Critical literacy can be explained as a method of analysing texts that highlights their constructed nature. Winch, Johnston, March, Ljungdahl, and Holliday (2007, 421) broadly describe critical literacy as a type of ‘forensic science’ applied to a text. Critical literacy is a complex concept which has been defined by theorists and educators in many different ways, however, in my understanding, critical literacy enables ‘readers’ (in the most broad sense of the word, including viewers, listeners etc.) to realise the influences behind texts, the way that the text is positioning them, and the points of view the text is representing and silencing.
It is important to note that no text, be it written, visual, spoken, multimedia or other, is neutral (Tasmanian Department of Education, 2011). Texts are greatly influenced by the experiences, beliefs, biases and values of their creators (Mulhern and Gunding, 2011). Further, readers bring their own perspectives and prior knowledge to texts, which also influence how texts are understood (Mulhern and Gunding). Critical literacy involves an active approach to texts in order to question and challenge embedded attitudes, values and beliefs in both the text itself, and the reader. Thus, critical literacy is relevant not only the reading of texts but also the creation of texts; it involves understanding how different features of texts can be used to position and influence others. As Rowan (2001, 45) notes, both ‘analysis’ and ‘production’ of texts require similar kinds of skills. Essentially, critical literacy is intended to make the reader aware of the influences behind texts and examine how these texts structure and create the world around them (Condren, Waldrip and Knight, 2003).
There are many different ways of practising critical literacy. Across the literature I have read so far, several commentators have suggested breaking down a text by asking questions about it (for examples see Rowan, 2001, 47; Winch et al, 2007, 423; 427; 428; Mulhern and Gunding, 2011, 13-14; Tasmanian Department of Education, 2011, 3-4). Rowan (47) suggests a number of questions that can be asked of a text in order to understand how and why it has been constructed in a particular way:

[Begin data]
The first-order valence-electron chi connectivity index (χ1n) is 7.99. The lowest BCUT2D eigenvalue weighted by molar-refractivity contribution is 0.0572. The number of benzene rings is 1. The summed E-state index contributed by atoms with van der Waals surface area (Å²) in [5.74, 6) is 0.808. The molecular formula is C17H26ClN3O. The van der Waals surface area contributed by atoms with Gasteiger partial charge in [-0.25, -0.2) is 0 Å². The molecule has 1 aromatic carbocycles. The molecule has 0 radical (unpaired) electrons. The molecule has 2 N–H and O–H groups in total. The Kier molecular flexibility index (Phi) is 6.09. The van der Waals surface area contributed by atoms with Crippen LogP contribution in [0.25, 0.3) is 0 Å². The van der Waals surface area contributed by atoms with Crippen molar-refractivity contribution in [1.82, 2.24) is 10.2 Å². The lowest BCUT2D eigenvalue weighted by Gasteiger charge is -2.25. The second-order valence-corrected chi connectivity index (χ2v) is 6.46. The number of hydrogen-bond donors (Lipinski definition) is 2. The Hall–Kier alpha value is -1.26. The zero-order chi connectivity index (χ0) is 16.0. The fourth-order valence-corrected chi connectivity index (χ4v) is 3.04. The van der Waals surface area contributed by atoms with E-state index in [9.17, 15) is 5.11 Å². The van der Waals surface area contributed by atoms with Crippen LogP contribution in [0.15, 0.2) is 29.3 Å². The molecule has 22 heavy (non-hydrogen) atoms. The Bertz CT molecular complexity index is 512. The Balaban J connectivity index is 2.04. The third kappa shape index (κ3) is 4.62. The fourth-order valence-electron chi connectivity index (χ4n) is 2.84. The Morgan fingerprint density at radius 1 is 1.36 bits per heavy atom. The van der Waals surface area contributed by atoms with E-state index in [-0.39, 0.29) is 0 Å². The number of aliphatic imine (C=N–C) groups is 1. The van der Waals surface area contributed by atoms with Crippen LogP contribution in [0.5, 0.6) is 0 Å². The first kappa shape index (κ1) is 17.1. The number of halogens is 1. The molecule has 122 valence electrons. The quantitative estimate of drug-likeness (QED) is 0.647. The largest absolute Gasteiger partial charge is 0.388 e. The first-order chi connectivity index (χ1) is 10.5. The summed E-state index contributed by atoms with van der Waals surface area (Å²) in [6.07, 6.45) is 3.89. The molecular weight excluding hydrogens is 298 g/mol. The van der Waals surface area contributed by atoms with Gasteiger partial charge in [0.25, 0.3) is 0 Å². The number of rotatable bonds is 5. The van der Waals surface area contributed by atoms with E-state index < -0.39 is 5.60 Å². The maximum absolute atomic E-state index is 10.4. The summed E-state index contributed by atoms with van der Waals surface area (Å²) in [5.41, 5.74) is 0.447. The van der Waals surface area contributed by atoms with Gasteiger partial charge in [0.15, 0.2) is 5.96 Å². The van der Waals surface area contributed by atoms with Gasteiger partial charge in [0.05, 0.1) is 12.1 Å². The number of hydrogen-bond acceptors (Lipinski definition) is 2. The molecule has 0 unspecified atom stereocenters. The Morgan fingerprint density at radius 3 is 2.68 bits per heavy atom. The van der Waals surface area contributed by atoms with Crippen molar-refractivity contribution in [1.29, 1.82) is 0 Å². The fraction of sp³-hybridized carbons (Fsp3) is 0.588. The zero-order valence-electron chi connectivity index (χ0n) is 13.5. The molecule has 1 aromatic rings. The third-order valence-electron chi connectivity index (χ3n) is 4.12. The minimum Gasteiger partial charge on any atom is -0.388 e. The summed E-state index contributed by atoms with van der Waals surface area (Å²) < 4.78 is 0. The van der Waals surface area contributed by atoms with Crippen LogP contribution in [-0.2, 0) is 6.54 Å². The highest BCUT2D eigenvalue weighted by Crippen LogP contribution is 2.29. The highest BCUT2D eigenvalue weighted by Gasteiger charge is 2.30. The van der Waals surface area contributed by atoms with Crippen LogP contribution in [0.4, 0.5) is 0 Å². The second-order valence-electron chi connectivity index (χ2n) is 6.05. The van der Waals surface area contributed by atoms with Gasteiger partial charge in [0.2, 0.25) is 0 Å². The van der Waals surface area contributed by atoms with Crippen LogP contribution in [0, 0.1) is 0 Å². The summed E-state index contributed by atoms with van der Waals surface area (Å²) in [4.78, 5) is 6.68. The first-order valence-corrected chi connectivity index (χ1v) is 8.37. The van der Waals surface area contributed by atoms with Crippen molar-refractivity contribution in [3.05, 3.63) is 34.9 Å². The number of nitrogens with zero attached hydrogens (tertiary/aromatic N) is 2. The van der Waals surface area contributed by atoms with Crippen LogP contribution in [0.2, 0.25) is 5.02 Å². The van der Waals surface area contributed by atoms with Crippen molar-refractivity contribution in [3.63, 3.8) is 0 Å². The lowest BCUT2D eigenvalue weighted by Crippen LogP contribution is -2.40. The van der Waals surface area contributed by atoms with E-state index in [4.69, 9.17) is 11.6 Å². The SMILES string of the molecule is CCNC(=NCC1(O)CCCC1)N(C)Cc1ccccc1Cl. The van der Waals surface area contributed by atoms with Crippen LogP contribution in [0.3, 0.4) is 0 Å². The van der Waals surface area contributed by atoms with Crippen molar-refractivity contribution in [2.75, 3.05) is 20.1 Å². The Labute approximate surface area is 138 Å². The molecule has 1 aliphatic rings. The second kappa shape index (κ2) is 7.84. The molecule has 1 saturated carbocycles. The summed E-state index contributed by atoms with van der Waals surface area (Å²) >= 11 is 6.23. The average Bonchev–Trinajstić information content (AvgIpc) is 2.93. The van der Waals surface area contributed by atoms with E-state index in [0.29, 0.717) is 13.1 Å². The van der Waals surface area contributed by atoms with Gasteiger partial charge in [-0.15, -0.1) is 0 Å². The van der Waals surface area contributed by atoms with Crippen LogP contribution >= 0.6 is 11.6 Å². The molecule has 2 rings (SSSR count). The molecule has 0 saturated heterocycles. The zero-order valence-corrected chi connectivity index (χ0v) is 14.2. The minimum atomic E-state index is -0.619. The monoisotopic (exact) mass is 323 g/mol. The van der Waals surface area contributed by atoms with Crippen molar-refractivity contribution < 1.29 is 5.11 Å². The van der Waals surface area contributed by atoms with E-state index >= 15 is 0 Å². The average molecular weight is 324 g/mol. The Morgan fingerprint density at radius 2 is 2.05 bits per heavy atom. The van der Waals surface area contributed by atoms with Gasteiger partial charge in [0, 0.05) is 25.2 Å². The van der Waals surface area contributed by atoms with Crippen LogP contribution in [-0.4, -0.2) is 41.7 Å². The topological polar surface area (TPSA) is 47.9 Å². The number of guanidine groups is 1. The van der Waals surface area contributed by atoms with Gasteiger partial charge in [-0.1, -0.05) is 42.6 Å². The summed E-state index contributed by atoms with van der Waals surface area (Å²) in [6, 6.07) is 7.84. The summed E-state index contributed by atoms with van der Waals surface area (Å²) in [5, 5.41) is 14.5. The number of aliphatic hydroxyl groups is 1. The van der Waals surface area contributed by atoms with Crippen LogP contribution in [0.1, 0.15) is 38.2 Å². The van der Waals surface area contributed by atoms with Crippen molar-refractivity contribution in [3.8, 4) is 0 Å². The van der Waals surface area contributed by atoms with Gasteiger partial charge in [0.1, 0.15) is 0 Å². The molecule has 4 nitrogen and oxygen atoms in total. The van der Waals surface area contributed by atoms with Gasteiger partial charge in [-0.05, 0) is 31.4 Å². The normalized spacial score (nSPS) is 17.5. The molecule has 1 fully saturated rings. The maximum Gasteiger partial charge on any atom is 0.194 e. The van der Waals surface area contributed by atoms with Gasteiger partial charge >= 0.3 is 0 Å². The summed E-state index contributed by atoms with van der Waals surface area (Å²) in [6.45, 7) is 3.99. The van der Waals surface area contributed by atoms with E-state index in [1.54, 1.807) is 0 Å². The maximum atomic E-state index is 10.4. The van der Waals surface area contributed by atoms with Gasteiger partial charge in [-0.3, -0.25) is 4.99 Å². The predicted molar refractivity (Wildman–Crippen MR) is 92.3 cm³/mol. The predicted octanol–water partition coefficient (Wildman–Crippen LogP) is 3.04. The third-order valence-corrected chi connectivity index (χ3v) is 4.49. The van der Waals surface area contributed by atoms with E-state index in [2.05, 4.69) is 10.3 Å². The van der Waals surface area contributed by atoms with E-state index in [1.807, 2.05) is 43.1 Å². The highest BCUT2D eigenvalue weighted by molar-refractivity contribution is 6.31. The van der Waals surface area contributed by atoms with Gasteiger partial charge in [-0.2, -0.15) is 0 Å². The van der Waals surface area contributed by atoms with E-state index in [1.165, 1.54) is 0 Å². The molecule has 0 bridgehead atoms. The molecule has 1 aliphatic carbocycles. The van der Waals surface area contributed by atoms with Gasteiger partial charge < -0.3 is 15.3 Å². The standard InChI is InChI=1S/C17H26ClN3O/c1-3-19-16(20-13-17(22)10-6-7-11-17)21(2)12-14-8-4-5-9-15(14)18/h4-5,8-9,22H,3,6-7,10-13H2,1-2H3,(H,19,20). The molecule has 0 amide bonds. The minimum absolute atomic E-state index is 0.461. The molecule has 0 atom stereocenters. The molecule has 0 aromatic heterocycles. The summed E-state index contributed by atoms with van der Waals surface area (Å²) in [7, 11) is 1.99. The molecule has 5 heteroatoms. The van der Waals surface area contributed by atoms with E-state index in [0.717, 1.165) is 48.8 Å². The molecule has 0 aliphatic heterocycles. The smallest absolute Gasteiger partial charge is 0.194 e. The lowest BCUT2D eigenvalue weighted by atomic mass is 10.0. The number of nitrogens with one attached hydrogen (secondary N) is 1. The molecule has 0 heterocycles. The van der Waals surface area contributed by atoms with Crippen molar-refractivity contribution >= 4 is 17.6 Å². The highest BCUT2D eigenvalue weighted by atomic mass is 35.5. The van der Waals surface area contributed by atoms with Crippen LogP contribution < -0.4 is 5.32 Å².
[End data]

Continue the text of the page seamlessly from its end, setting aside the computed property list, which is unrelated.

Who/What is included?
Who/What is excluded?
What are various individuals associated with? Who gets to do what?
What is represented as natural and normal?
Who/What is valued? How is this communicated?
How does the text reproduce or challenge mythical norms?
Being critically literate is extremely important in the context of the 21st century, with its plethora of text types and continually expanding forms of communication. Mulhern and Gunding (2011, 6) argue that individuals need to use critical literacy skills in order to ‘sort through and critique the messages that they encounter in any given situation to avoid be manipulated, and to become savvy consumers’. Condren, Waldrip and Knight (2003, 14) go further, arguing critical literacy is a way of creating a ‘more equitable and less discriminatory’ society, by empowering people to change the ways in which they live and the roles they adopt in life. In any case, it is clear that critical literacy is an important skill for students to develop. This is reflected by the Tasmania Education Department (2011), which also states the importance of critical literacy, noting that it is one theory underpinning current English syllabuses.
Condren, T., Waldrip, B., & Knight, B.A. (2003). Being critical of critical literacy teaching. English Leadership Quarterly, 26 (1), 13-18.
Mulhern, M. & Gunding, B. (2011). What’s critical about critical literacy? English Quarterlly Canada, 42 (1), 6-23.
Rowan, L. (2001) Write me in: Inclusive texts in the primary classroom. Newtown, NSW: Primary English Teaching Association.
Tasmanian Department of Education. (2011). Critical Literacy. Retrieved From https://www.google.com.au/url?sa=t&rct=j&q=&esrc=s&source=web&cd=3&ved=0CEIQFjAC&url=http%3A%2F%2F126.96.36.199%2Fmre%2F621%2Fmod13%2FCriticalLiteracy-TasmanianDeptEducation28-12-11.docx&ei=K0UQUpLOKquFiAfHtIHoDw&usg=AFQjCNFve9reu1ucdOHNiBJLT8G_FK_uPw&sig2=1YDd4iQ1aVcsIjHjULEyjA
Winch, G., Johnston, R., March, P., Ljungdahl, L., & Holliday, M. (2007). Literacy: Reading, writing and children’s literature (3rd ed.). South Melbourne, VIC: Oxford University Press.